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A daily newsletter charting the future: From technology to the scientific breakthroughs changing our lives.



Month in Space Pictures: Astronaut Halloween and a Ghoulish Sun

A costumed crew on the space station, squiggly tracks on Mars, reaching for the moon and more treats from October 2017.

 / Updated 20 PHOTOS
Image: An H-2A rocket carrying Japan's fourth and final quasi-zenith satellite, the Michibiki No. 4, lifts off from the Tanegashima Space Center in Kagoshima Prefecture

Launch by the Sea

An H-2A rocket carrying a Japanese navigation satellite, the Michibiki No. 4, lifts off from the Tanegashima Space Center in southwestern Japan on Oct. 10.

Kyodo via Reuters
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Repairs in Orbit

NASA astronaut Mark Vande Hei waves during a spacewalk on Oct. 10 to perform repairs on the International Space Station's robotic arm. 

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Desert Nights

The Milky Way galaxy hangs in the sky over the antennas of the Atacama Large Millimeter/submillimeter Array (ALMA) in the desert of northern Chile on Oct. 6. 

In dry areas, telescopes can see starlight that would otherwise be blocked by the atmosphere.

D. Kordan/ESO
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Image: Pope Francis talks with crew members of the International Space Station, ISS Expedition 53, during an audio-video connection at the Vatican

Speaking to the Heavens

Pope Francis talks with the crew of the International Space Station during a video conference at the Vatican on Oct. 26. 

Asked by Francis about the best part of being on the space station, NASA astronaut Randy Bresnik said he enjoys the opportunity to look outside and see Earth — "God's creation" — from 240 miles above the planet's surface.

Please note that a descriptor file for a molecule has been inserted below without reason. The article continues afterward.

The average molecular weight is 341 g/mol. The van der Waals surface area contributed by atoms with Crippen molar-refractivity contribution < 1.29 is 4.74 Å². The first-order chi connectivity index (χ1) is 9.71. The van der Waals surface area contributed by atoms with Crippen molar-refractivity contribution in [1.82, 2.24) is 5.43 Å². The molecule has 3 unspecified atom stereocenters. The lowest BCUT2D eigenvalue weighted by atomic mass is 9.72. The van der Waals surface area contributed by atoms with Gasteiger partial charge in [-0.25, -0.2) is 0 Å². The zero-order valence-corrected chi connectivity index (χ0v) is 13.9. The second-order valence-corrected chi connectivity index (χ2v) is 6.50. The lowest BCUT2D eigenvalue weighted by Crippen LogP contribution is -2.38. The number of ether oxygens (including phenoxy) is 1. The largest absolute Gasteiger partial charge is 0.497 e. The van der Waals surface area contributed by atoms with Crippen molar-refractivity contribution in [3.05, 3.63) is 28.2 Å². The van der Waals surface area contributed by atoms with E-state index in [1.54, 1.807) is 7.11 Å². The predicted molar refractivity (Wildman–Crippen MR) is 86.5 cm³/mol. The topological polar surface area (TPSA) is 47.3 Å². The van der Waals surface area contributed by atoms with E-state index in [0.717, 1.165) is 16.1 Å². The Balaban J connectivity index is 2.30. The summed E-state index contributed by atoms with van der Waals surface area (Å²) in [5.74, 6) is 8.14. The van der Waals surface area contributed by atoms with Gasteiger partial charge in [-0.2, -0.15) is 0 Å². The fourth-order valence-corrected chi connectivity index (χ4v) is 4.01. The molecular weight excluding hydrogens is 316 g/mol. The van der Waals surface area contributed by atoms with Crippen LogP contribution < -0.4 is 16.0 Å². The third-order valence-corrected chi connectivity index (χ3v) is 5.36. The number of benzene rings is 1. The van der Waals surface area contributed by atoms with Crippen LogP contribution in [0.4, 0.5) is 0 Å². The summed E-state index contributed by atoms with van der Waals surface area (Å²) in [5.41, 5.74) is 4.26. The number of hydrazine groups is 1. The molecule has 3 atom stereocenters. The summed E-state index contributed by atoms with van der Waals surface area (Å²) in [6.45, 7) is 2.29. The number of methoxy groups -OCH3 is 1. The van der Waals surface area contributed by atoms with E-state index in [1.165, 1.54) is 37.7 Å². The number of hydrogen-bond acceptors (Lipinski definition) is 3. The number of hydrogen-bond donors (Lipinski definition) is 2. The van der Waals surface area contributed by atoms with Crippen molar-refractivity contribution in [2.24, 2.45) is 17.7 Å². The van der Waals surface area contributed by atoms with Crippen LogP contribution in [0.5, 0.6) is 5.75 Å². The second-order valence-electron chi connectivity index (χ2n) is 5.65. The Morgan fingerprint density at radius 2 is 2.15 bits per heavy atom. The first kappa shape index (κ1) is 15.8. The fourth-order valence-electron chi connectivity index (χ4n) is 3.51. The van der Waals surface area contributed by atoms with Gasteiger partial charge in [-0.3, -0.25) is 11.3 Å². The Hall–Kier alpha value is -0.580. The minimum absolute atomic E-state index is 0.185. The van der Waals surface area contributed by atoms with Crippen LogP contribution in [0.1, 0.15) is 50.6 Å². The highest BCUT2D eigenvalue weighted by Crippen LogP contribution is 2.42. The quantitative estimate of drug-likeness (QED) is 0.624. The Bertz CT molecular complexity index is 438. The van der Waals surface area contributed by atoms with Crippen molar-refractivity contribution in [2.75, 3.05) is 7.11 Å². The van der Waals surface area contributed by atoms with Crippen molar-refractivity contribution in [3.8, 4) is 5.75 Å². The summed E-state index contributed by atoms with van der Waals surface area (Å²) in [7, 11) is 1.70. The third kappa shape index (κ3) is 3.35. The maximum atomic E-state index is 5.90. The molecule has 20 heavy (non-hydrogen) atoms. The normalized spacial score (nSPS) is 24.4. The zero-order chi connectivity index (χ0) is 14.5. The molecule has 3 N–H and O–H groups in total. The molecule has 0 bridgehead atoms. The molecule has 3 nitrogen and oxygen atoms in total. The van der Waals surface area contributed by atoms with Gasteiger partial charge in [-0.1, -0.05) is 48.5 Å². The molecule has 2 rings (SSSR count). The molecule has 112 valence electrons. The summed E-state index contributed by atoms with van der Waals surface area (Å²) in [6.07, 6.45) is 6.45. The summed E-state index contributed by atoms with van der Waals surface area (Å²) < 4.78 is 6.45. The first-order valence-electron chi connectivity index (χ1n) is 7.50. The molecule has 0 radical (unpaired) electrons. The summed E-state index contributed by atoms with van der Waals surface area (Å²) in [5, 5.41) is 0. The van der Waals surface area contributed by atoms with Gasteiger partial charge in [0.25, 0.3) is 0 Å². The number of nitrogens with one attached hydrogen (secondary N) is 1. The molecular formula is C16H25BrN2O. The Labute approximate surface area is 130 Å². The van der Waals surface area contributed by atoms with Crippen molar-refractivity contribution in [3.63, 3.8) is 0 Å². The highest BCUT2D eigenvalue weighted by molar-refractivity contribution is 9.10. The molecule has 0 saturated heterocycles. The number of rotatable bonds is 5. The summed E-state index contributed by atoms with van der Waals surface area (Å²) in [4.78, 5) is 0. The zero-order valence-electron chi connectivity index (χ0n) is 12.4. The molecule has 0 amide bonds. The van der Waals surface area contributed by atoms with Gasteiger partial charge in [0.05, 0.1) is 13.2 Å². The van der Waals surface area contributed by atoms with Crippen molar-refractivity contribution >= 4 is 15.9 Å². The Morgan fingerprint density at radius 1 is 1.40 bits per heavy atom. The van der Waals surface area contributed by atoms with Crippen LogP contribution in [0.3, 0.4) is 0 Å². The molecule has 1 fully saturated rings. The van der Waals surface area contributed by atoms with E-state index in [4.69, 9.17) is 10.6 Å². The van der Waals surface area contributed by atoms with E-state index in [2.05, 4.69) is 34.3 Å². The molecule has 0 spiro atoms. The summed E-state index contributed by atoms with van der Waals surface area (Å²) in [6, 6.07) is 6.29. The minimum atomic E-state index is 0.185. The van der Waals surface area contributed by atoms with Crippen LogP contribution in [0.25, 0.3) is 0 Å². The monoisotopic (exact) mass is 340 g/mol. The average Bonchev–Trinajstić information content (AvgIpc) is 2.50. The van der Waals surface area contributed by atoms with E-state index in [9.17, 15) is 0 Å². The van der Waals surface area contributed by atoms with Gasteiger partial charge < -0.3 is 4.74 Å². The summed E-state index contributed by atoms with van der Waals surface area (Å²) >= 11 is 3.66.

Osservatore Romano / Reuters
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Image: Space station

Monkey Cage

Russian cosmonaut Sergey Ryazansky wears a monkey costume in the cupola of the International Space Station on Oct. 31.
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Image: Space Station

Happy Halloween!

The crew of the International Space Station dresses up for Halloween on Oct. 31.

NASA astronaut Randy Bresnik, lower left, tweeted the photo, writing "Exp 53 crew would like to join with children all over the world for this one special day they can be whoever they want to be."

Clockwise from lower left: Bresnik, cosmonaut Sergey Ryazansky, Italian astronaut Paolo Nespoli as Spider-Man, NASA astronaut Joseph Acaba, NASA astronaut Mark Vande Hei, and cosmonaut Alexander Misurkin.

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A Glimpse of the Future

This image, captured by the Hubble Space Telescope and released on Oct. 18, shows what happens when two galaxies become one. The twisted cosmic knot seen here is NGC 2623 -- or Arp 243 -- and is located about 250 million light-years away in the constellation of Cancer (The Crab).

NGC 2623 gained its unusual and distinctive shape as the result of a major collision and subsequent merger between two separate galaxies.

It is thought that the Milky Way will eventually resemble NGC 2623 when it collides with our neighboring galaxy, the Andromeda Galaxy, in four billion years time. 

ESA/Hubble & NASA
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Lunar Transit

The moon crosses in front of the sun in this view from NASA's Solar Dynamics Observatory on Oct. 19. The lunar transit lasted about 45 minutes with the moon covering about 26 percent of the sun at the peak of its journey. The spacecraft has an otherwise constant view of the sun. 

The image was captured in a wavelength of extreme ultraviolet light invisible to human eyes, but colorized here in green. 

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Image: VP Mike Pence convenes First-Ever Meeting Of National Space Council

The Council Returns

The Space Shuttle Discovery is the backdrop as Vice President Mike Pence speaks during the inaugural meeting of the National Space Council at the National Air and Space Museum in Chantilly, Virginia, on Oct. 5.

Originally established in 1958, this was the first meeting of the council in 20 years.